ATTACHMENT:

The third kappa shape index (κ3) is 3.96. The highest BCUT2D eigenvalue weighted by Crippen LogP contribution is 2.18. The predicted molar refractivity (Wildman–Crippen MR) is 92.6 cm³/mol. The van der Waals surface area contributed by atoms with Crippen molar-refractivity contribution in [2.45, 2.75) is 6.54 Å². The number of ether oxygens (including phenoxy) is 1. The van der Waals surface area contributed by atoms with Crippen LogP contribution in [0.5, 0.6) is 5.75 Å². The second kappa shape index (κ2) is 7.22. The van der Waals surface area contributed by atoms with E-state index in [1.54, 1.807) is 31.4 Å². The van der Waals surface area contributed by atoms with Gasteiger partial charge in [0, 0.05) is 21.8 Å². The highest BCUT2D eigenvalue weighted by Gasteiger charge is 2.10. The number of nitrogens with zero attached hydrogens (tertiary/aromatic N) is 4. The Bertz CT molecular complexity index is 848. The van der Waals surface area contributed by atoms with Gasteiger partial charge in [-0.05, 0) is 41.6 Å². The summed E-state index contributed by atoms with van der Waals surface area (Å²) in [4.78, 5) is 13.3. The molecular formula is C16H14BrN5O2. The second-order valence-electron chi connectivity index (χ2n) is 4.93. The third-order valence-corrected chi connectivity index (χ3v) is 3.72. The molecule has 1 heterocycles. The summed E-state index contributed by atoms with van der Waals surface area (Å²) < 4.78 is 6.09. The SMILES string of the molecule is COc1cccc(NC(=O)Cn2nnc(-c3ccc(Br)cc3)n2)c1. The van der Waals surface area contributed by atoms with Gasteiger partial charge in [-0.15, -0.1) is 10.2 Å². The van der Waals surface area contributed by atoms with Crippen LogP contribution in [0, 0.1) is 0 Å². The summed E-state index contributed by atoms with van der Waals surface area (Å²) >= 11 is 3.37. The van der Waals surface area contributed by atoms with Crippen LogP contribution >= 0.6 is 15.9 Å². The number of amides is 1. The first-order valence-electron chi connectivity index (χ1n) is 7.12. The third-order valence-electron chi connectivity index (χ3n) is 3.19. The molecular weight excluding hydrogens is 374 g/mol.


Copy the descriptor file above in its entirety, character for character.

The third kappa shape index (κ3) is 3.96. The highest BCUT2D eigenvalue weighted by Crippen LogP contribution is 2.18. The predicted molar refractivity (Wildman–Crippen MR) is 92.6 cm³/mol. The van der Waals surface area contributed by atoms with Crippen molar-refractivity contribution in [2.45, 2.75) is 6.54 Å². The number of ether oxygens (including phenoxy) is 1. The van der Waals surface area contributed by atoms with Crippen LogP contribution in [0.5, 0.6) is 5.75 Å². The second kappa shape index (κ2) is 7.22. The van der Waals surface area contributed by atoms with E-state index in [1.54, 1.807) is 31.4 Å². The van der Waals surface area contributed by atoms with Gasteiger partial charge in [0, 0.05) is 21.8 Å². The highest BCUT2D eigenvalue weighted by Gasteiger charge is 2.10. The number of nitrogens with zero attached hydrogens (tertiary/aromatic N) is 4. The Bertz CT molecular complexity index is 848. The van der Waals surface area contributed by atoms with Gasteiger partial charge in [-0.05, 0) is 41.6 Å². The summed E-state index contributed by atoms with van der Waals surface area (Å²) in [4.78, 5) is 13.3. The molecular formula is C16H14BrN5O2. The second-order valence-electron chi connectivity index (χ2n) is 4.93. The third-order valence-corrected chi connectivity index (χ3v) is 3.72. The molecule has 1 heterocycles. The summed E-state index contributed by atoms with van der Waals surface area (Å²) < 4.78 is 6.09. The SMILES string of the molecule is COc1cccc(NC(=O)Cn2nnc(-c3ccc(Br)cc3)n2)c1. The van der Waals surface area contributed by atoms with Gasteiger partial charge in [-0.15, -0.1) is 10.2 Å². The van der Waals surface area contributed by atoms with Crippen LogP contribution in [0, 0.1) is 0 Å². The summed E-state index contributed by atoms with van der Waals surface area (Å²) >= 11 is 3.37. The van der Waals surface area contributed by atoms with Crippen LogP contribution >= 0.6 is 15.9 Å². The number of amides is 1. The first-order valence-electron chi connectivity index (χ1n) is 7.12. The third-order valence-electron chi connectivity index (χ3n) is 3.19. The molecular weight excluding hydrogens is 374 g/mol.